Dodge College Dean Bob Bassett Designs the Film School of the Future

Media Mentor Spotlight Bob Bassett

Media Mentor of the Year: Bassett designs media program from the ground up

Over the past three decades, as the founding dean of Dodge College of Film and Media Arts at Chapman U., Bob Bassett has continually pushed to innovate ways of giving students practical, hands-on experience, and to provide a curriculum largely unconstrained by more rigid, traditional ideas.

“Film education in universities is relatively new and doesn’t have the same traditions of law and business,” he says. “It’s been an interesting discovery of how to teach students the art of directing, producing and so on.”

To this end, Bassett has largely focused on project-based education, raising $52 million to build the 76,000-sq.-ft. Marion Knott Studios facility that rivals what the pros have access to just an hour north of campus, which is based a stone’s throw from Hollywood in Orange, Calif.

“Instead of teaching theory for a couple of years and then allowing students to make films, our philosophy was always to put a camera in their hands on day one and have them start making short films right away,” he says. “That in turn raises a lot of questions, and then the theory becomes far more interesting.”

Bassett and his faculty also approached film education with a far more hard-nosed view of the realities of the film business than the average film school.

“At university, filmmaking usually concentrates on documentary, experimental and narrative films, but we all felt that most of the students wanted to be in the entertainment business, and we were ideally located to help them make the transition into Hollywood,” he adds. “Our faculty is composed of people who’ve had successful careers in the industry, and have the desire to teach and mentor the next generation — and they didn’t learn it out of a book, but by doing.”

Over the past decade, Bassett and his faculty — who include producer Harry Ufland, Academy short films and feature animation governor Bill Kroyer and Variety film critic Peter Debruge — have stressed the business side of filmmaking.

“Students really need to know about distribution and marketing, as much as about a camera or a microphone,” he says. “You need an understanding of all the elements, and how to monetize projects, so you can have a viable career.”

Taking this philosophy to its logical conclusion, Bassett also formed Chapman Filmed Entertainment, the first-of-its kind film production company, run through the college and designed to produce four to six micro-budget pics per year in the $250,000 – $1.5 million range.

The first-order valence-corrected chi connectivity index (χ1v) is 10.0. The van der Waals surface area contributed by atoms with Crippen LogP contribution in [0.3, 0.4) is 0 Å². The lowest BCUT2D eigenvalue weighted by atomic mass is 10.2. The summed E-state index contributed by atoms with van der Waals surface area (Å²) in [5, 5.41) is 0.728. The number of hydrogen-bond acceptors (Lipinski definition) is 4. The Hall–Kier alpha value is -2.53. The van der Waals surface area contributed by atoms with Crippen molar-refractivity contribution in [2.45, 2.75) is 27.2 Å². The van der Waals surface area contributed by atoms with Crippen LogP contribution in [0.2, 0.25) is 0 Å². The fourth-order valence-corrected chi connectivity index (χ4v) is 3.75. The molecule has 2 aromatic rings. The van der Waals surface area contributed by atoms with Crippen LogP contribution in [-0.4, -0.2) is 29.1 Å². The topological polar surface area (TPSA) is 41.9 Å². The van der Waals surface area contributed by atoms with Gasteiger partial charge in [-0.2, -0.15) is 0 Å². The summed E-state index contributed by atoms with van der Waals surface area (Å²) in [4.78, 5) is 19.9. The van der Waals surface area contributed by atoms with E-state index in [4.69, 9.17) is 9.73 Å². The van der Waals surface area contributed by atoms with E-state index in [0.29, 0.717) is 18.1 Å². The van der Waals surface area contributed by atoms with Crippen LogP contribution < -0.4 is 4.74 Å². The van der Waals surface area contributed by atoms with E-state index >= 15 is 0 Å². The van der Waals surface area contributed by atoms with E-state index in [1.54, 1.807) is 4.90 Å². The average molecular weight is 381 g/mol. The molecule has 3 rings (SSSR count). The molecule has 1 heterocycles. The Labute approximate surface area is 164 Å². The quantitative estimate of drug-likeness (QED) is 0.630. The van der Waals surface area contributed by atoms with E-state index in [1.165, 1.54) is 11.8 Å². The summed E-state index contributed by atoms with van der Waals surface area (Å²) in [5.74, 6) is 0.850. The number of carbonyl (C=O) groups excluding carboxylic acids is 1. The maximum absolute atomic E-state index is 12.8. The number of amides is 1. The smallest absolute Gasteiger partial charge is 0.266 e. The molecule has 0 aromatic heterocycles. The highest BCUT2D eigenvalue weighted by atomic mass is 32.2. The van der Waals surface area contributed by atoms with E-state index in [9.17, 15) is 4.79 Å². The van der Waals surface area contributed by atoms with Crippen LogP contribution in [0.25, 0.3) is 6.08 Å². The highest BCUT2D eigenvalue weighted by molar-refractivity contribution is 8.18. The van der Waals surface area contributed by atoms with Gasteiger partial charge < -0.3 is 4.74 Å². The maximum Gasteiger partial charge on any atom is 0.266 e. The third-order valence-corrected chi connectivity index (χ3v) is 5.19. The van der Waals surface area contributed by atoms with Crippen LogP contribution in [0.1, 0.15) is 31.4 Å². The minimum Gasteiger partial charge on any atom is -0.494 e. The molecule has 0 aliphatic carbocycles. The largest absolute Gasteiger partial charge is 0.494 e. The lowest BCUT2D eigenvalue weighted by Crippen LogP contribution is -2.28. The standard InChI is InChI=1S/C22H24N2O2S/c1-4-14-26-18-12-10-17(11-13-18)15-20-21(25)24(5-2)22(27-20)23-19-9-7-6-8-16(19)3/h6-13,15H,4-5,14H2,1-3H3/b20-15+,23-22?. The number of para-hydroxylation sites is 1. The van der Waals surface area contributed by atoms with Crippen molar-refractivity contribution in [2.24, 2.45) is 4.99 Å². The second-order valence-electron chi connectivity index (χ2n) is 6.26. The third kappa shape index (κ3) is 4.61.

“The idea is to make commercially viable films,” says Bassett, who recently wrapped production on the company’s first project, “Trigger,” a thriller starring Scott Glenn and Stephen Tobolowsky, directed by Dodge alumnus Basel Owies from a script by Max Enscoe. “My worst fear was that Scott Glenn would think, ‘These guys don’t know what they’re doing,’ but it was the opposite, and he told me he’d do another film with Basel in a heartbeat. So we feel this is a great model for the future.”

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  1. Frank W says:

    This is GREAT!!!! When I was going to college, I had to wait a year even to get near the production class! Because of foul ups in administration of the Film/TV programs back then, I learned more about professional production from my Video Art class–which wasn’t even a part of the degree’s curriculum! I got very little “hand’s on” in studio experience and the main thing that’s hard to learn from books, lighting, was barely touched upon and there was no practical application because the guy who ran the studio didn’t want students to touch his grid.

    I didn’t learn anything about the business, other than it was tough. I always learned by doing, figuring out the shots in my mind, keeping lucky mistakes, using the camera movement in a way to express emotion–yes, I invented “Shaky Cam” on my own (surely though inspired by the 70s movies I’d seen) before others used it as a distraction but I have always used it to emphasize the emotion of the scene. I learned more from self study and making my own little films than what I learned from college. I ended up being an industrial one-man filmaker because that worked best for me and the limitations of what could be afforded. Now the gear is sooooo cheap to make movies that can be shown even in a theater!

    Lens Caps off to this school!

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